Sign up for our COVID-19 newsletter to stay up-to-date on the latest coronavirus news throughout New York Monica ChristopherA New Cassel woman was arrested Friday after police stumbled onto a dog fighting ring inside her garage and several injured pit bulls, including two that were in “bloody, wounded conditions,” Nassau County police said.Police were originally called to the house to investigate noise complaints, but when responding officers arrived they spotted 15 to 20 people running out of a garage toward the back of the home, police said.That’s when police entered the garage and found the two badly wounded pit bulls inside a homemade wooden dog fighting ring, police said.The woman who lives in the house, 38-year-old Monica Christopher, was arrested and charged with three counts of prohibition animal fighting.“Officers observed numerous dog pens/crates throughout the house, all containing pit bulls, many with wounds to the face, nose and body,” police said in a news release.The house also contained two treadmills used for training dogs for fighting, police said, and several bottles containing penicillin and steroids along with syringes.The Town of North Hempstead Department of Public Safety Animal Control responded and transported 18 pit bulls to the Town of North Hempstead Animal Shelter, police said.Five of dogs were immediately taken to the hospital and three had to be euthanized because of their injuries, according to Sue Hassett, the shelter’s director.She said the injuries consisted of broken bones and lacerations consistent with dog fighting.The remaining 13 dogs are malnourished but are in “pretty good shape,” Hassett said.“Five had obviously been fought that morning,” she continued, adding, “It’s hard for me to believe that…this goes on and people don’t call.”Hassett, who said this is the worst incident she’s seen in 25 years on the job, implored people to call the police if they know of dog fighting in their area.“Let’s stop it,” she said.Christopher was arraigned Sunday and a judge set bail at $75,000 cash and $150,000 bond.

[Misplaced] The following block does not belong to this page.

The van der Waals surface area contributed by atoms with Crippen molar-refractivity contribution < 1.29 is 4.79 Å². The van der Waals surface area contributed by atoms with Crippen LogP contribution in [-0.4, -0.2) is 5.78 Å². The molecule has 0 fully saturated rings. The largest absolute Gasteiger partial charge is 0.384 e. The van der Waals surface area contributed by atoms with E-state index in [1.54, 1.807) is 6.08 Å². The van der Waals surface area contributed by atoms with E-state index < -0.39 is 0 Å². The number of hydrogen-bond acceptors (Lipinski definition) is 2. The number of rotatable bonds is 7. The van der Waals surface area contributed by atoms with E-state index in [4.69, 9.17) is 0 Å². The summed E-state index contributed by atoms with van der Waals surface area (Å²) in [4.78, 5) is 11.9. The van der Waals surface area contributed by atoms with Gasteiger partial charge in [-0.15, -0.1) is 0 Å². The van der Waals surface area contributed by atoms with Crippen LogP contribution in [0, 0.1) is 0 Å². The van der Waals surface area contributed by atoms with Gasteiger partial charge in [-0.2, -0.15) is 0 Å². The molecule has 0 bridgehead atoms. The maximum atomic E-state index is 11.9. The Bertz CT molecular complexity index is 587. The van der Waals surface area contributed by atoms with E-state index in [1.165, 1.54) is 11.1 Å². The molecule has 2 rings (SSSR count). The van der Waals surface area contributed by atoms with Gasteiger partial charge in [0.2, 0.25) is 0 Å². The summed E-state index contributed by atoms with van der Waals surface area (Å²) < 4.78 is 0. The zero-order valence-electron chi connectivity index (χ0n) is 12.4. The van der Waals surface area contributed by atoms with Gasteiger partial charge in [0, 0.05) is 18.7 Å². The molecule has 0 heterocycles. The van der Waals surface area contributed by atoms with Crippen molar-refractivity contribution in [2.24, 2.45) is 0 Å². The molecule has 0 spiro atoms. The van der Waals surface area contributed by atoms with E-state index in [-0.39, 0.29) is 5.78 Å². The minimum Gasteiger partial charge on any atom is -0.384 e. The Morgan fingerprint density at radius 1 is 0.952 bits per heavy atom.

Sign up for our COVID-19 newsletter to stay up-to-date on the latest coronavirus news throughout New York An unidentified man was killed in a head-on crash with a tour bus in Rocky Point on Saturday night.Suffolk County police said the victim was driving a Toyota Scion eastbound on the Route 25A Bypass when he crossed into the opposite lane of traffic and hit a westbound Prevost Coach tour bus that had no passengers aboard at 7:40 p.m.The car driver was pronounced dead at the scene. His name was not immediately available to be released.The bus driver, 36-year-old Richard Kiernan of Sound Beach, was taken to John T. Mather Memorial Hospital in Port Jefferson where he was treated for minor injuries.Suffolk County Police Motor Carrier Unit officers performed a safety check on the tour bus. The Toyota Scion was impounded.Seventh Squad detectives ask anyone with information about the crash to contact them at 631-852-8752.